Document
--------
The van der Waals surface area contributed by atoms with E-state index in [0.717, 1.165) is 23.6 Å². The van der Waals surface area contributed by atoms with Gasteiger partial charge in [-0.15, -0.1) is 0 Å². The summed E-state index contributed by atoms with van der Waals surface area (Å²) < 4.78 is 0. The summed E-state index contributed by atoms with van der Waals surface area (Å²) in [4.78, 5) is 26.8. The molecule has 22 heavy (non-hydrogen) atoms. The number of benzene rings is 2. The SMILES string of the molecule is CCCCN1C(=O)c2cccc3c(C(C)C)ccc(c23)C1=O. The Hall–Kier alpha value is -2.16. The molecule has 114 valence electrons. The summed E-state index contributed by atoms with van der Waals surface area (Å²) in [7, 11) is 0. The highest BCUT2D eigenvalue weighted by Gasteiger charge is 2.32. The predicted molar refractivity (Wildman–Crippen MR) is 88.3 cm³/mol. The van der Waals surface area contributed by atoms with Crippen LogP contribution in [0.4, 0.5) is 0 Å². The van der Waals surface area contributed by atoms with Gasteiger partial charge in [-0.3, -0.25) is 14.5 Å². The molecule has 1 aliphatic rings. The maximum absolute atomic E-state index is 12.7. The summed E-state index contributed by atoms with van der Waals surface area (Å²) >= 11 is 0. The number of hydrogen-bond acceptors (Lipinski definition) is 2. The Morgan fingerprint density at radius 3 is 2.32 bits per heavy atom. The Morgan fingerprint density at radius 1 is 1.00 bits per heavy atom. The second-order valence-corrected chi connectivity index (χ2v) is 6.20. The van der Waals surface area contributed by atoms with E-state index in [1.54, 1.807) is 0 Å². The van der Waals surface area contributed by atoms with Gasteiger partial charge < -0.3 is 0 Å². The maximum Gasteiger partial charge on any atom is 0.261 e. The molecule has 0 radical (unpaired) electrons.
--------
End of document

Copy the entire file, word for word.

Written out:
The van der Waals surface area contributed by atoms with E-state index in [0.717, 1.165) is 23.6 Å². The van der Waals surface area contributed by atoms with Gasteiger partial charge in [-0.15, -0.1) is 0 Å². The summed E-state index contributed by atoms with van der Waals surface area (Å²) < 4.78 is 0. The summed E-state index contributed by atoms with van der Waals surface area (Å²) in [4.78, 5) is 26.8. The molecule has 22 heavy (non-hydrogen) atoms. The number of benzene rings is 2. The SMILES string of the molecule is CCCCN1C(=O)c2cccc3c(C(C)C)ccc(c23)C1=O. The Hall–Kier alpha value is -2.16. The molecule has 114 valence electrons. The summed E-state index contributed by atoms with van der Waals surface area (Å²) in [7, 11) is 0. The highest BCUT2D eigenvalue weighted by Gasteiger charge is 2.32. The predicted molar refractivity (Wildman–Crippen MR) is 88.3 cm³/mol. The van der Waals surface area contributed by atoms with Crippen LogP contribution in [0.4, 0.5) is 0 Å². The van der Waals surface area contributed by atoms with Gasteiger partial charge in [-0.3, -0.25) is 14.5 Å². The molecule has 1 aliphatic rings. The maximum absolute atomic E-state index is 12.7. The summed E-state index contributed by atoms with van der Waals surface area (Å²) >= 11 is 0. The number of hydrogen-bond acceptors (Lipinski definition) is 2. The Morgan fingerprint density at radius 3 is 2.32 bits per heavy atom. The Morgan fingerprint density at radius 1 is 1.00 bits per heavy atom. The second-order valence-corrected chi connectivity index (χ2v) is 6.20. The van der Waals surface area contributed by atoms with E-state index in [1.54, 1.807) is 0 Å². The van der Waals surface area contributed by atoms with Gasteiger partial charge < -0.3 is 0 Å². The maximum Gasteiger partial charge on any atom is 0.261 e. The molecule has 0 radical (unpaired) electrons.